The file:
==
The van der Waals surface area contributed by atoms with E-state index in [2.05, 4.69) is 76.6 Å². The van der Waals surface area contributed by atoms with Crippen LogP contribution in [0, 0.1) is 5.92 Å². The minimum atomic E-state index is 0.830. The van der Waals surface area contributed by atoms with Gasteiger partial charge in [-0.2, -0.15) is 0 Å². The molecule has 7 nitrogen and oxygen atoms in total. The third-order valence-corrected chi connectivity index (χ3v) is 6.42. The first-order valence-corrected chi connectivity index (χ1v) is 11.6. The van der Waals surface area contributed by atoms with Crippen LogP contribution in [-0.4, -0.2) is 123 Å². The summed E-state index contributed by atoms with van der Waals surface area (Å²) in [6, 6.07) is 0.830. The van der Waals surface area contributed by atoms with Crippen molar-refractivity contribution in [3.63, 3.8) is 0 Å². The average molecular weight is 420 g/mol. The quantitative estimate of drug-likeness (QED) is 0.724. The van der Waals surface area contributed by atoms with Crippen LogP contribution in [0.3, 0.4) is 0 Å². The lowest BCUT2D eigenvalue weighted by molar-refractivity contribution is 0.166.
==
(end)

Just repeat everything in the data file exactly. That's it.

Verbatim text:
The van der Waals surface area contributed by atoms with E-state index in [2.05, 4.69) is 76.6 Å². The van der Waals surface area contributed by atoms with Crippen LogP contribution in [0, 0.1) is 5.92 Å². The minimum atomic E-state index is 0.830. The van der Waals surface area contributed by atoms with Gasteiger partial charge in [-0.2, -0.15) is 0 Å². The molecule has 7 nitrogen and oxygen atoms in total. The third-order valence-corrected chi connectivity index (χ3v) is 6.42. The first-order valence-corrected chi connectivity index (χ1v) is 11.6. The van der Waals surface area contributed by atoms with Crippen LogP contribution in [-0.4, -0.2) is 123 Å². The summed E-state index contributed by atoms with van der Waals surface area (Å²) in [6, 6.07) is 0.830. The van der Waals surface area contributed by atoms with Crippen molar-refractivity contribution in [3.63, 3.8) is 0 Å². The average molecular weight is 420 g/mol. The quantitative estimate of drug-likeness (QED) is 0.724. The van der Waals surface area contributed by atoms with Crippen LogP contribution in [0.3, 0.4) is 0 Å². The lowest BCUT2D eigenvalue weighted by molar-refractivity contribution is 0.166.